The Art of Being a Great Teammate

How do you define a good teammate?  Google it and you’ll find some of the most popular tandems in sports.  Specifically for basketball, search results include greats like; Mike and Scottie, Shaq and Kobe, or maybe Westbrook and KD.  Those guys are, no doubt, legends but that doesn’t tell you how to be a great teammate to your squad.  Dig a little deeper and you’ll find stats for players who have played with legends like LeBron or Tim Duncan.  For the true basketball enthusiast the stat sheet is like the cliff notes of a book.  In other words, you need depth.  What’s the story behind the story? 

I'll be the first to admit that I haven't always been the greatest teammate.  As a college player I didn't reach my full potential and, as a professional, I have battled against selfishness.  I have come a long way but I'm far from perfect.  In researching this topic I discovered some flaws in the way I approach the game and I've been forced to confront these issues.  The result has been more joy and increased productivity on the court.  

Coach K of Duke University and The San Antonio Spurs’ general Gregg Popovich rarely rave about a player’s individual skill or talent.  The things they rave about are often intangible because everybody at that level can do amazing things on the basketball court.  In fact, LeBron spoke about playing for Coach Krzyzewski during their time together with team USA.  He basically said that it’s rarely about X’s and O’s with Coach K, it’s about being there for your brother, commitment and having each other’s back.  Coach K’s website is full of quotes that validate these claims including this gem, “Making shots counts, but not as much as the people that make them.” Similar statements have been made by some of the top coaches in the game.  Michigan States head coach Tom Izzo is on record saying, “I haven’t recruited the best talent, I’ve taken a few guys who would fit for different reasons.  Leadership. Toughness.”  Boston Celtics head coach and former Butler University over-achiever Brad Stevens brilliantly asks, “How good can we be if our best player is not our best teammate?”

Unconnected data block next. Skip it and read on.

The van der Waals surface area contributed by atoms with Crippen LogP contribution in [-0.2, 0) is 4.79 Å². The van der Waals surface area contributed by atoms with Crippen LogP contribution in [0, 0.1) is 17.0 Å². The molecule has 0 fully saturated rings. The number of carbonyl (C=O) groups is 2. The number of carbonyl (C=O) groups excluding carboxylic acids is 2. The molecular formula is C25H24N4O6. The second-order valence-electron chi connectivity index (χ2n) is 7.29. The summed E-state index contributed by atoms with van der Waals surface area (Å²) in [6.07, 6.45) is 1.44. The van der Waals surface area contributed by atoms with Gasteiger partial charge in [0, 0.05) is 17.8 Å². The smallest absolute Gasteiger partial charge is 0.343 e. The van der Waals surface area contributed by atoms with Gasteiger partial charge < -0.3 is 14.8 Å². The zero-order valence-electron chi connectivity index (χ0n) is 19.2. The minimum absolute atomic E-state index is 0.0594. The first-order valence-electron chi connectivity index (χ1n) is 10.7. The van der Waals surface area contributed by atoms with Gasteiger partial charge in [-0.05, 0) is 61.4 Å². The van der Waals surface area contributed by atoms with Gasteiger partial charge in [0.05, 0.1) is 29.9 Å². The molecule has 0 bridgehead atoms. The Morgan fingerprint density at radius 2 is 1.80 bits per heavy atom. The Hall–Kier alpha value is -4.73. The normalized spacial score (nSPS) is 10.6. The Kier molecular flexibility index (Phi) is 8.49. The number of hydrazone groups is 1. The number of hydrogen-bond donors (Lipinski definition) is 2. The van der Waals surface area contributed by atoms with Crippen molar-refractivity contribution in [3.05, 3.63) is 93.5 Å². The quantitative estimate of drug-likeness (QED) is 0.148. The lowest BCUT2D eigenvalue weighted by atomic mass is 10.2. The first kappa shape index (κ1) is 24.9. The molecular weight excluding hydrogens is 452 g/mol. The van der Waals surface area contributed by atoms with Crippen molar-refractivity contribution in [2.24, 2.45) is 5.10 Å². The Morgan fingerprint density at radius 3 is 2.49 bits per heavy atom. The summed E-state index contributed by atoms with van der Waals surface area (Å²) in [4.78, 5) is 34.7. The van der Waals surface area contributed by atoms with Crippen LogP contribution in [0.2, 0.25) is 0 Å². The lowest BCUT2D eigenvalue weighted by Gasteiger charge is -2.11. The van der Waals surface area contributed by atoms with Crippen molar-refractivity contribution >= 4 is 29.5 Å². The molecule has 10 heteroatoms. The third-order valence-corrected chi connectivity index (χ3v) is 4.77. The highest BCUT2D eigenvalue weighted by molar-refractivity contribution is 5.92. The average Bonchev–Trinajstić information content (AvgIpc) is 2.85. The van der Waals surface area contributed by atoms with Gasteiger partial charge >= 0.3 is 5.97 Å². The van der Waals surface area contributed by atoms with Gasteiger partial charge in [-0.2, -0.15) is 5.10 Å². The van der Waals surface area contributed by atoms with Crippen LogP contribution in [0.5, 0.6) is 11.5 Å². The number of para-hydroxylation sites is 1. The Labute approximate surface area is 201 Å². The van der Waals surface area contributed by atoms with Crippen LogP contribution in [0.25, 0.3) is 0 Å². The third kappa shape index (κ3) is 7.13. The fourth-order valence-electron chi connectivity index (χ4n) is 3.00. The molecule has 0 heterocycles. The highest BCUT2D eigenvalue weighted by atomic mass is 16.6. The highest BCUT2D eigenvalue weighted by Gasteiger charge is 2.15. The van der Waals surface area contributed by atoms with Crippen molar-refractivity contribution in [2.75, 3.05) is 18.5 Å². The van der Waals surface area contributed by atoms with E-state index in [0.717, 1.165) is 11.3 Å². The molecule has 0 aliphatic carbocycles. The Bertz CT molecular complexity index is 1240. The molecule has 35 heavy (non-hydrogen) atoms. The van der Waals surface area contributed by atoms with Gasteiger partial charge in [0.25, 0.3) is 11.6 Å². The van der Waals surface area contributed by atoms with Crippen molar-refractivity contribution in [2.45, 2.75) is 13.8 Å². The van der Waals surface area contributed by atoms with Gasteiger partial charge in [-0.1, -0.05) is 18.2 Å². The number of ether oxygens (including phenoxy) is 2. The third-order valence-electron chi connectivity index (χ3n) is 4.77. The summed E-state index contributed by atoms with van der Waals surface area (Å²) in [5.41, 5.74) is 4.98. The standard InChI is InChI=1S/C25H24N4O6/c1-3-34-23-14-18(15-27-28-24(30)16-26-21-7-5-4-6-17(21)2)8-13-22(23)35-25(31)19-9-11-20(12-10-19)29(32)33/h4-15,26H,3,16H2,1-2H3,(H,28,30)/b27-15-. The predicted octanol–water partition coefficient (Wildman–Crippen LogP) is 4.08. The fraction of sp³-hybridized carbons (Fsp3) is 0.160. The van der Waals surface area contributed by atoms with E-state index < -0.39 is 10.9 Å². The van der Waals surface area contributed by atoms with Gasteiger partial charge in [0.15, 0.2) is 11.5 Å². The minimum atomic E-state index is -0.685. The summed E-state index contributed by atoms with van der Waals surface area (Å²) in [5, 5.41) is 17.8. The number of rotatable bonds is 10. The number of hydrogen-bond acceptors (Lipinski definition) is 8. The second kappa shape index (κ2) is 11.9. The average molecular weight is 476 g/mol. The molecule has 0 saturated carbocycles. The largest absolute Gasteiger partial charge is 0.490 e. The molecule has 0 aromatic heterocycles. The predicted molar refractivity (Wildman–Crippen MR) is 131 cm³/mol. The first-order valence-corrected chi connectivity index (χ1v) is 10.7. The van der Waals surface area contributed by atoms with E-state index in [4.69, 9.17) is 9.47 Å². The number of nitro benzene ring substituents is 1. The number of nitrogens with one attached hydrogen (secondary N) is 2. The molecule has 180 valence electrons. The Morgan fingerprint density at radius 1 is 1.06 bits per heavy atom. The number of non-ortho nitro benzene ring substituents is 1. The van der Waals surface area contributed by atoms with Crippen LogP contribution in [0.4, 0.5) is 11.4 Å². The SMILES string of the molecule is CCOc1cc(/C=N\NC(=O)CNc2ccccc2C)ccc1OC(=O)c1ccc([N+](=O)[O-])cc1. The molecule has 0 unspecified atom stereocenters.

So who are the players everyone wants to play with and every coach wants to coach?  They are the players that possess a quality that can be described by a phrase we coined here at INSPIRE; teammate-ology.  We define teammate-ology as the sum total of qualities, or lack there of, that measure ones capacity to place his or her self second to the needs of a collective group of individuals ultimately serving the greater good.  Or, simply, the art of being a great teammate.  Teammate-ology is a collection of tangible qualities that we can measure and improve upon.  It consists of tangible qualities that players, coaches and even parents can use to gauge a players ability and/or willingness to mesh with a team.  With this gauge we hope that players will see flaws in their approach to the game and seek to improve because we believe getting better at the game extends far beyond the court. 

Teammate-ology is what makes a player show up to practice an hour early and stay 30 minutes late after it's over.  It’s why the best players are driven to watch film and study themselves, their teammates and their opponent.  It’s the mentality that makes a player pick their teammate up after an untimely mistake and says, “Next play!”,  before locking in to get the job done on defense.  No coach cares how well you dribble, pass or shoot if you don’t possess the necessary qualities that make you a great teammate and puts your team in position to win.  That’s teammate-ology, and every Wednesday for the next 6 weeks we'll break down each of these 6 categories:

Willingness to Compete

Team vs Self

Intensity / Fight

Communication

Character

Attention to Detail

Over the next 6 weeks we will reveal not only what these categories consist of, but also how you as an individual player, coach or parent can improve in each area in a very practical way.  I'll even give real life examples from my experience playing in different countries across the globe.  At Inspire's Nike Basketball Camps we preach these principles religiously because we believe that this is truly part of what makes the difference between players who make it to the next level and those who don't.  We invite you to sign up for one of our NIKE Basketball Camps this summer at www.inspirebasketballcamps.com. 

Esian henderson